# The closure of an open set A, strictly bigger than A itself?

1. Aug 11, 2013

Hi there!

Is the following true?

Suppose A is an open set and not closed. Cl(A) is closed and contains A, hence it contains at least one point not in A.

If A is both open and closed it obviously does not hold.

2. Aug 11, 2013

### CompuChip

But TS said
and the whole space is closed (because it's the complement of the empty set).

As you've worded it, your statement is true. Suppose that cl(A) is not strictly bigger. By definition, it is not smaller either (it's the smallest closed set that contains A), so it must be exactly A.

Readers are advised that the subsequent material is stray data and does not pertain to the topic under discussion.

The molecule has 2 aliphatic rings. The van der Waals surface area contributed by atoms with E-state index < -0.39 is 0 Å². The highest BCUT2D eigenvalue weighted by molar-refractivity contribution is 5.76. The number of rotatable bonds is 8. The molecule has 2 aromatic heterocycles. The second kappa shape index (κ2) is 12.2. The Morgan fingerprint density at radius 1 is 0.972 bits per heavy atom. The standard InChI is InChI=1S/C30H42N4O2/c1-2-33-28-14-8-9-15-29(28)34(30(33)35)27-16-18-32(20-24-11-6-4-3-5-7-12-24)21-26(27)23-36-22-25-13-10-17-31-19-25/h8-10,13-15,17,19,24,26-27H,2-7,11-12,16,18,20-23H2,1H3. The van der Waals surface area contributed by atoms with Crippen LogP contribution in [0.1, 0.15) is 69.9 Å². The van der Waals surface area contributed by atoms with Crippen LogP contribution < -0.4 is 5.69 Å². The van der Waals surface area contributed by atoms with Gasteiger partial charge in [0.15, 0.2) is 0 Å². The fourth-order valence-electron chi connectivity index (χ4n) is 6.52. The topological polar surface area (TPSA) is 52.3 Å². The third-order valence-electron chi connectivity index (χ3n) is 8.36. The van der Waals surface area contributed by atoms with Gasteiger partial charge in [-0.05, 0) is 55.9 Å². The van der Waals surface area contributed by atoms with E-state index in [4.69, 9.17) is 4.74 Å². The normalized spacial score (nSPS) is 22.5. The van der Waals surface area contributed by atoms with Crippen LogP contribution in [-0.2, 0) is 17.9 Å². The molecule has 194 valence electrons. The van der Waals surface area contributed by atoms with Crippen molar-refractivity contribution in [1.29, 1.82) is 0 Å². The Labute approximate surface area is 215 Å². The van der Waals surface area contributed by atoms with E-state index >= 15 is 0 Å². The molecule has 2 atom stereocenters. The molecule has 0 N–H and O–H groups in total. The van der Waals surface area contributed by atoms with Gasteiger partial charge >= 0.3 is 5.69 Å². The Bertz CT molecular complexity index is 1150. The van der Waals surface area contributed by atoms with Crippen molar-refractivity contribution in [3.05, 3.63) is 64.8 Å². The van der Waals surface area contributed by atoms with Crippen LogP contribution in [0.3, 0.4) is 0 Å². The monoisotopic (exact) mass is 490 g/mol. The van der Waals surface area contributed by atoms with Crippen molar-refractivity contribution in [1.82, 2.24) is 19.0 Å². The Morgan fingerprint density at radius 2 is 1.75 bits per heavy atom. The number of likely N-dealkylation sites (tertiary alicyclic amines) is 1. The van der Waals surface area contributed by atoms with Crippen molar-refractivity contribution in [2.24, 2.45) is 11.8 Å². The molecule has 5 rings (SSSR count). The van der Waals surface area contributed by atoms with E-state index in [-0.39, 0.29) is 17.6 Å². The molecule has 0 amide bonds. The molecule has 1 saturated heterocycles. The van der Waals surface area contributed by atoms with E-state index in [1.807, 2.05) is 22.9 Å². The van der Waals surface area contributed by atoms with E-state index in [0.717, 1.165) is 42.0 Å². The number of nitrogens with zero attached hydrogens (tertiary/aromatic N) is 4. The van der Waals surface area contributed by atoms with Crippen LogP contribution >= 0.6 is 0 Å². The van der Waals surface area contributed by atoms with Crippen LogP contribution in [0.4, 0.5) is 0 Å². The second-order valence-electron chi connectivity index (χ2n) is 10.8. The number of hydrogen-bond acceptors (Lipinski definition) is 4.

3. Aug 11, 2013

### Stephen Tashi

I agree. I realized the mistake and deleted my post, before yours appeared.

4. Aug 12, 2013

### HallsofIvy

They just won't let you pretend you didn't make a mistake!

(They do that to me all the time!)

5. Aug 13, 2013

### CompuChip

Luckily you hardly make any Halls :P

Sorry Stephen, sometimes I leave the tab open and reply a bit later without hitting refresh first.

6. Aug 15, 2013

### mathwonk

adam512, there is an interesting concept related to your question, namely connectedness.

a space is connected if and only if the only sets that are both open and closed are the empty set and the whole space.

In other words, in a connected space, no "proper" open subset can be also closed.

Thus in a connected space, the closure of a non empty proper open subset A, will be strictly larger than A.